The 1%

Upton Sinclair's The Jungle is famous for disgusting America with its tales of meat packing workers falling into vats and rendered into lard, and all the things that went into sausages and tinned beef. (Cigar butts and poisoned rats not even being the most disgusting ingredients...) But as Sinclair said about his most famous book, "I aimed at the public's heart, and by accident I hit it in the stomach." The Jungle is not primarily about
One of the great social/protest novels of the 20th Century. 'The Jungle' is at once an indictment on the treatment of immigrants, poverty, American wage slavery, and the working conditions at Chicago's stockyards and meatpacking plants -- and simultaneously an exposé on the unsanitary conditions of the meat produced in the plants and led to Federal real food reform. Did I like it? Well, it pissed me off, so I thought it was a great piece of writing. It reminded me of the time when I was 19 and l ...more
Jonathan Ashleigh
This was a graphic book and it may have been the original Fast Food Nation: The Dark Side of the All-American Meal, but that just isn't what I am looking for in a book.

There’s an interesting introduction into the world of this Lithuanian community of Chicago. The main scene being the marriage of 16-year -old, blue-eyed Ona, running into tears often, …with Jurgis, a much older man.

Special attention has been given to the description of the characters dancing or just chatting over the table; but center-stage remains the trio-band (moving, sometimes, over the room!): Tamoszius, the 5-feet leader, the violin player, supported by another violin, of a Slovak man, an
"They could tell the whole hateful story of it, set forth in the inner soul of a city in which justice and honor, women's bodies and men's souls were for sale in the marketplace, and human beings writhed and fought and fell upon each other like wolves in a pit, in which lusts were raging fires, and men were fuel, and humanity was festering and stewing and wallowing in its own corruption."

The Good:

Jurgis Rudkus is a Lithuanian immigrant, newly landed in Chicago, IL with his extended family. Lik
"There was no justice, there was no right, anywhere in it--it was only force, it was tyranny, the will and the power, reckless and unrestrained! They had ground him beneath their heel, they had devoured all his substance; they had murdered his old father, they had broken and wrecked his wife, they had crushed and cowed his whole family; and now they were through with him, they had no further use for him--and because he had interfered with them, had gotten in their way, this was what they had don ...more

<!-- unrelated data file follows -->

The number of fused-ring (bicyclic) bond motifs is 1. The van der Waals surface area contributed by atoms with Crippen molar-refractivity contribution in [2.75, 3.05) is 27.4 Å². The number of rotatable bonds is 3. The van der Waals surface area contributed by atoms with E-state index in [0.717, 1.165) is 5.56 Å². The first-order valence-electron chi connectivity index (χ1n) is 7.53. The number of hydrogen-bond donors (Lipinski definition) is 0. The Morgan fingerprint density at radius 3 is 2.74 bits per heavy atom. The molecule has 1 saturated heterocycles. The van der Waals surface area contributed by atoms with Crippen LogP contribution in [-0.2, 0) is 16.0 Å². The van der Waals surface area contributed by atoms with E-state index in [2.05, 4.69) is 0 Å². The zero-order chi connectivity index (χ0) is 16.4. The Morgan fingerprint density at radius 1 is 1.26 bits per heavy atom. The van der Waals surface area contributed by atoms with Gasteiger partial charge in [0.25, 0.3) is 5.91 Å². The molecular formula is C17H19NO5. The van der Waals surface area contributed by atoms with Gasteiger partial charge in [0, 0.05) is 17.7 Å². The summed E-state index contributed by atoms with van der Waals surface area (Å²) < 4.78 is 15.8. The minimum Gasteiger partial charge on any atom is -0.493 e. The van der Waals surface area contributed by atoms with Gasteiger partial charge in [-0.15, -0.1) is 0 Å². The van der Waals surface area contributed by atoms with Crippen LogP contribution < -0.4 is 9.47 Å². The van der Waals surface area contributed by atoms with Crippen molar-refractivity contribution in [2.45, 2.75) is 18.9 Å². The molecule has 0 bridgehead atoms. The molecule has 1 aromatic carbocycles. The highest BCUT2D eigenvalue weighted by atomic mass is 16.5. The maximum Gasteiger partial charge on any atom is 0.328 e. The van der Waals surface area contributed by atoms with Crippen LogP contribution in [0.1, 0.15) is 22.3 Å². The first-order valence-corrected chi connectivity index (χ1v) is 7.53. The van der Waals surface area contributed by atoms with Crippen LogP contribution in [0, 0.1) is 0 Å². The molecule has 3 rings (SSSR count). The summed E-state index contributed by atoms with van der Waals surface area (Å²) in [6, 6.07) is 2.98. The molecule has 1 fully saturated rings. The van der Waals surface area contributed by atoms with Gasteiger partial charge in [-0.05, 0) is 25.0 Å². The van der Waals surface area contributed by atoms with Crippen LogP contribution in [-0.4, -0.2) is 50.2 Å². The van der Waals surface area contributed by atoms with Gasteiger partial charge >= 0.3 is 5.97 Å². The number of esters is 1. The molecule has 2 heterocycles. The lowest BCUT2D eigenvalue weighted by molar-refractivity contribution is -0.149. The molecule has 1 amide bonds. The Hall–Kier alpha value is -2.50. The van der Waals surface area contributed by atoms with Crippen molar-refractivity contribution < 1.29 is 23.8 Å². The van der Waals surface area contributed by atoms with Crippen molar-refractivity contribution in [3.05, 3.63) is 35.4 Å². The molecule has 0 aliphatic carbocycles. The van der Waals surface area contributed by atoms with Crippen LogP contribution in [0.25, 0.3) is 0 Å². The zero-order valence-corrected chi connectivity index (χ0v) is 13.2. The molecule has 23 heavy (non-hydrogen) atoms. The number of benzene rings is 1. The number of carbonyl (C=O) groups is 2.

Is this book a polemic?




Do the contrivances needed to get the protagonist from scene to scene wear thin after a while?

And how.

Would the U.S. Socialist Party speechifying at the end been a mite more tolerable if it had come straight from Mr. Sinclair rather than a procession of dull mouthpieces?


Is Sinclair nontheless capable of some vivid and evocative passages and good old fashioned Biercian sardonism?

You wanna reconsider this review format? But yes.

Is i
Ah, The Jungle. I know that this is traditionally an item on many high school required reading lists, but I picked it up of my own volition a few years ago. Coincidentally, Hurricane Katrina had just swept through my life, indirectly causing me to become a vegetarian.

Sinclair's writing really surprised me. I expected his style to be dry and antiquated, as some classics unfortunately are. I couldn't have been more wrong! The book was fascinating and kept me interested during many hours of commuti
Dan Henk
I read many of the standard high school required reading fare, Grapes of Wrath, Cry Beloved Country, Hearts of Darkness, Wuthering Heights, The Great Gatsby, and so on. All held their own rewards and witticisms. Some were better than others, but I could see why all were required reading. I actually had never read this book in high school. I had heard about it, and always meant to, but it took me a good 20 years to get to it.
It starts out alright. You can tell it's written by a journalist, not a
Alissa Patrick
What I liked about this novel is that what I've heard about it is NOTHING like what I had just read... all I heard growing up is that its about how gross the meat industry was at the turn of the century.

It is remarkable what this novel accomplished. From Sinclair's account of the brutal and unsanitary conditions of the meat-packing industry, it lead to the passage of the Meat Inspection Act. Then later, in 1930, it became the Food and Drug Administration. There's your history lesson for the day.